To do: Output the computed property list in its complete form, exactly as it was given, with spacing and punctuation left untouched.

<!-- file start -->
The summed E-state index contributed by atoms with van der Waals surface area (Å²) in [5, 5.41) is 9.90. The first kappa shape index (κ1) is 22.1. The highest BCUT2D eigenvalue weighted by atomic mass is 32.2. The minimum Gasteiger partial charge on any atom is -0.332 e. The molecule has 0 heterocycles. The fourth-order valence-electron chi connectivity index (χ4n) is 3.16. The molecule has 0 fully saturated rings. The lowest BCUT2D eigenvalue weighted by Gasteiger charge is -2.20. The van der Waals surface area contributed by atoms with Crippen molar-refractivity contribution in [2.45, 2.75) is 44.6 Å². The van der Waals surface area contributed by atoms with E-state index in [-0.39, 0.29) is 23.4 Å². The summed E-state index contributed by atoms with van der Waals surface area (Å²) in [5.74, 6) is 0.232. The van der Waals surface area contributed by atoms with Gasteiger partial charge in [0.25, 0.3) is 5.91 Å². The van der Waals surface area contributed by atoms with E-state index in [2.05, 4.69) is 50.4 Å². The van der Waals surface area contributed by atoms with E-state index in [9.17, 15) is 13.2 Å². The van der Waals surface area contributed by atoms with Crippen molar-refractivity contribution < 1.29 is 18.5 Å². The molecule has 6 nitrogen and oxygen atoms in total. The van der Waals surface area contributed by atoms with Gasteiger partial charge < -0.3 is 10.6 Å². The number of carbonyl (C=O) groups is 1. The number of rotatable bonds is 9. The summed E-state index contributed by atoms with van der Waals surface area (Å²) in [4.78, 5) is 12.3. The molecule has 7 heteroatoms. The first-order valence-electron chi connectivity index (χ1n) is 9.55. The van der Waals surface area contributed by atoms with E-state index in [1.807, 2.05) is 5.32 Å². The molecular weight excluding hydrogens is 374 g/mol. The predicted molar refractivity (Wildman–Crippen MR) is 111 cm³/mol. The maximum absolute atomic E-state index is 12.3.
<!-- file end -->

The summed E-state index contributed by atoms with van der Waals surface area (Å²) in [5, 5.41) is 9.90. The first kappa shape index (κ1) is 22.1. The highest BCUT2D eigenvalue weighted by atomic mass is 32.2. The minimum Gasteiger partial charge on any atom is -0.332 e. The molecule has 0 heterocycles. The fourth-order valence-electron chi connectivity index (χ4n) is 3.16. The molecule has 0 fully saturated rings. The lowest BCUT2D eigenvalue weighted by Gasteiger charge is -2.20. The van der Waals surface area contributed by atoms with Crippen molar-refractivity contribution in [2.45, 2.75) is 44.6 Å². The van der Waals surface area contributed by atoms with E-state index in [-0.39, 0.29) is 23.4 Å². The summed E-state index contributed by atoms with van der Waals surface area (Å²) in [5.74, 6) is 0.232. The van der Waals surface area contributed by atoms with Gasteiger partial charge in [0.25, 0.3) is 5.91 Å². The van der Waals surface area contributed by atoms with E-state index in [2.05, 4.69) is 50.4 Å². The van der Waals surface area contributed by atoms with E-state index in [9.17, 15) is 13.2 Å². The van der Waals surface area contributed by atoms with Crippen molar-refractivity contribution < 1.29 is 18.5 Å². The molecule has 6 nitrogen and oxygen atoms in total. The van der Waals surface area contributed by atoms with Gasteiger partial charge < -0.3 is 10.6 Å². The number of carbonyl (C=O) groups is 1. The number of rotatable bonds is 9. The summed E-state index contributed by atoms with van der Waals surface area (Å²) in [4.78, 5) is 12.3. The molecule has 7 heteroatoms. The first-order valence-electron chi connectivity index (χ1n) is 9.55. The van der Waals surface area contributed by atoms with E-state index in [1.807, 2.05) is 5.32 Å². The molecular weight excluding hydrogens is 374 g/mol. The predicted molar refractivity (Wildman–Crippen MR) is 111 cm³/mol. The maximum absolute atomic E-state index is 12.3.